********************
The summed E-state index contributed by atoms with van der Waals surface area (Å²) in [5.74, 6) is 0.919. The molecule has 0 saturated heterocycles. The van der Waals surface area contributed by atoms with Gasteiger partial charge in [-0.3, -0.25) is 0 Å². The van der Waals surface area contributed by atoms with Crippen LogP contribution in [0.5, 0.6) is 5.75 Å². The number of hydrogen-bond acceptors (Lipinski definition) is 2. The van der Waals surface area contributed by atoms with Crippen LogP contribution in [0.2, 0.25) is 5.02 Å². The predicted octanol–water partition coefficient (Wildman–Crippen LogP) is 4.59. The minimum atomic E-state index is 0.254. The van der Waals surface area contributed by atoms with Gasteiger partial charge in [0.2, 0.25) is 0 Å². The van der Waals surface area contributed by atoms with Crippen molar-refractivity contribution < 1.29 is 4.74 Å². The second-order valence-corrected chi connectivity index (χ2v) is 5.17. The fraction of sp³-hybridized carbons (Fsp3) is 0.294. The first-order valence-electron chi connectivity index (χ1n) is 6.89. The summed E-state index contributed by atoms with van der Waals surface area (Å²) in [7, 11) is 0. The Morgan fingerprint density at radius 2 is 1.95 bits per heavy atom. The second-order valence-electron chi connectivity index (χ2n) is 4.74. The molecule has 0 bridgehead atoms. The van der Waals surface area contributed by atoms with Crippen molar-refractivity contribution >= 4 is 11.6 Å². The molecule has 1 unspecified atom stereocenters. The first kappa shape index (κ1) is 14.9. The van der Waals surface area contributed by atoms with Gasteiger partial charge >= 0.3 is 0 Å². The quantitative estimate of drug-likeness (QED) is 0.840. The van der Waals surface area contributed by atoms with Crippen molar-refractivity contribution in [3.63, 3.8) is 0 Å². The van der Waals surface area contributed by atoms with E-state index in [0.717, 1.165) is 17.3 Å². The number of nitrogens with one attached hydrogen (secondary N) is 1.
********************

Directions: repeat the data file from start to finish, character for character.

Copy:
The summed E-state index contributed by atoms with van der Waals surface area (Å²) in [5.74, 6) is 0.919. The molecule has 0 saturated heterocycles. The van der Waals surface area contributed by atoms with Gasteiger partial charge in [-0.3, -0.25) is 0 Å². The van der Waals surface area contributed by atoms with Crippen LogP contribution in [0.5, 0.6) is 5.75 Å². The number of hydrogen-bond acceptors (Lipinski definition) is 2. The van der Waals surface area contributed by atoms with Crippen LogP contribution in [0.2, 0.25) is 5.02 Å². The predicted octanol–water partition coefficient (Wildman–Crippen LogP) is 4.59. The minimum atomic E-state index is 0.254. The van der Waals surface area contributed by atoms with Gasteiger partial charge in [0.2, 0.25) is 0 Å². The van der Waals surface area contributed by atoms with Crippen molar-refractivity contribution < 1.29 is 4.74 Å². The second-order valence-corrected chi connectivity index (χ2v) is 5.17. The fraction of sp³-hybridized carbons (Fsp3) is 0.294. The first-order valence-electron chi connectivity index (χ1n) is 6.89. The summed E-state index contributed by atoms with van der Waals surface area (Å²) in [7, 11) is 0. The Morgan fingerprint density at radius 2 is 1.95 bits per heavy atom. The second-order valence-electron chi connectivity index (χ2n) is 4.74. The molecule has 0 bridgehead atoms. The van der Waals surface area contributed by atoms with Crippen molar-refractivity contribution >= 4 is 11.6 Å². The molecule has 1 unspecified atom stereocenters. The first kappa shape index (κ1) is 14.9. The van der Waals surface area contributed by atoms with Gasteiger partial charge >= 0.3 is 0 Å². The quantitative estimate of drug-likeness (QED) is 0.840. The van der Waals surface area contributed by atoms with Crippen molar-refractivity contribution in [3.63, 3.8) is 0 Å². The van der Waals surface area contributed by atoms with E-state index in [0.717, 1.165) is 17.3 Å². The number of nitrogens with one attached hydrogen (secondary N) is 1.